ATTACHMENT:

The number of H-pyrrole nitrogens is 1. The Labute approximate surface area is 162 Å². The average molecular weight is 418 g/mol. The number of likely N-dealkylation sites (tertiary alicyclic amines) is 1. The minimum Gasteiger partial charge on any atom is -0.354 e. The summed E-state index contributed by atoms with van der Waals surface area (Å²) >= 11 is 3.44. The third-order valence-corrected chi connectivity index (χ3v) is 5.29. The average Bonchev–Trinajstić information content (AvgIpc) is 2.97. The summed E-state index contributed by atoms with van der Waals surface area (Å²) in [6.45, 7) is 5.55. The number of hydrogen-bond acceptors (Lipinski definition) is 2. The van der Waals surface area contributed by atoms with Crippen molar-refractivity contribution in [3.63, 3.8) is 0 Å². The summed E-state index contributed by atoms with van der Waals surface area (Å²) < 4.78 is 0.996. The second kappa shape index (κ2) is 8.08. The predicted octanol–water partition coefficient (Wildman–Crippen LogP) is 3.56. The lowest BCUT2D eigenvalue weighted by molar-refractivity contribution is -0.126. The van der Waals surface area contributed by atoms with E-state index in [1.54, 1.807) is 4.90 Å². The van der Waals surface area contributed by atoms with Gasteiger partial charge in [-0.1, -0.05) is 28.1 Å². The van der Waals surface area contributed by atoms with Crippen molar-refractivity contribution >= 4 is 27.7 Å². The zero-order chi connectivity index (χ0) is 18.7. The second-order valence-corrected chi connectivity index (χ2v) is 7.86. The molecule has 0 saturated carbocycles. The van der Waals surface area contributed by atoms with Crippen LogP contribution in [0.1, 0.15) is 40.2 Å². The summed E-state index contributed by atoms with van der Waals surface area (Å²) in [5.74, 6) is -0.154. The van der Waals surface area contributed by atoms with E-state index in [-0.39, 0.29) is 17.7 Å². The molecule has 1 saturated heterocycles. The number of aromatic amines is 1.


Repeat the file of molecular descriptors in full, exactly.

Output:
The number of H-pyrrole nitrogens is 1. The Labute approximate surface area is 162 Å². The average molecular weight is 418 g/mol. The number of likely N-dealkylation sites (tertiary alicyclic amines) is 1. The minimum Gasteiger partial charge on any atom is -0.354 e. The summed E-state index contributed by atoms with van der Waals surface area (Å²) >= 11 is 3.44. The third-order valence-corrected chi connectivity index (χ3v) is 5.29. The average Bonchev–Trinajstić information content (AvgIpc) is 2.97. The summed E-state index contributed by atoms with van der Waals surface area (Å²) in [6.45, 7) is 5.55. The number of hydrogen-bond acceptors (Lipinski definition) is 2. The van der Waals surface area contributed by atoms with Crippen molar-refractivity contribution in [3.63, 3.8) is 0 Å². The summed E-state index contributed by atoms with van der Waals surface area (Å²) < 4.78 is 0.996. The second kappa shape index (κ2) is 8.08. The predicted octanol–water partition coefficient (Wildman–Crippen LogP) is 3.56. The lowest BCUT2D eigenvalue weighted by molar-refractivity contribution is -0.126. The van der Waals surface area contributed by atoms with E-state index in [1.54, 1.807) is 4.90 Å². The van der Waals surface area contributed by atoms with Gasteiger partial charge in [-0.1, -0.05) is 28.1 Å². The van der Waals surface area contributed by atoms with Crippen molar-refractivity contribution >= 4 is 27.7 Å². The zero-order chi connectivity index (χ0) is 18.7. The second-order valence-corrected chi connectivity index (χ2v) is 7.86. The molecule has 0 saturated carbocycles. The van der Waals surface area contributed by atoms with Crippen LogP contribution in [0.1, 0.15) is 40.2 Å². The summed E-state index contributed by atoms with van der Waals surface area (Å²) in [5.74, 6) is -0.154. The van der Waals surface area contributed by atoms with E-state index in [-0.39, 0.29) is 17.7 Å². The molecule has 1 saturated heterocycles. The number of aromatic amines is 1.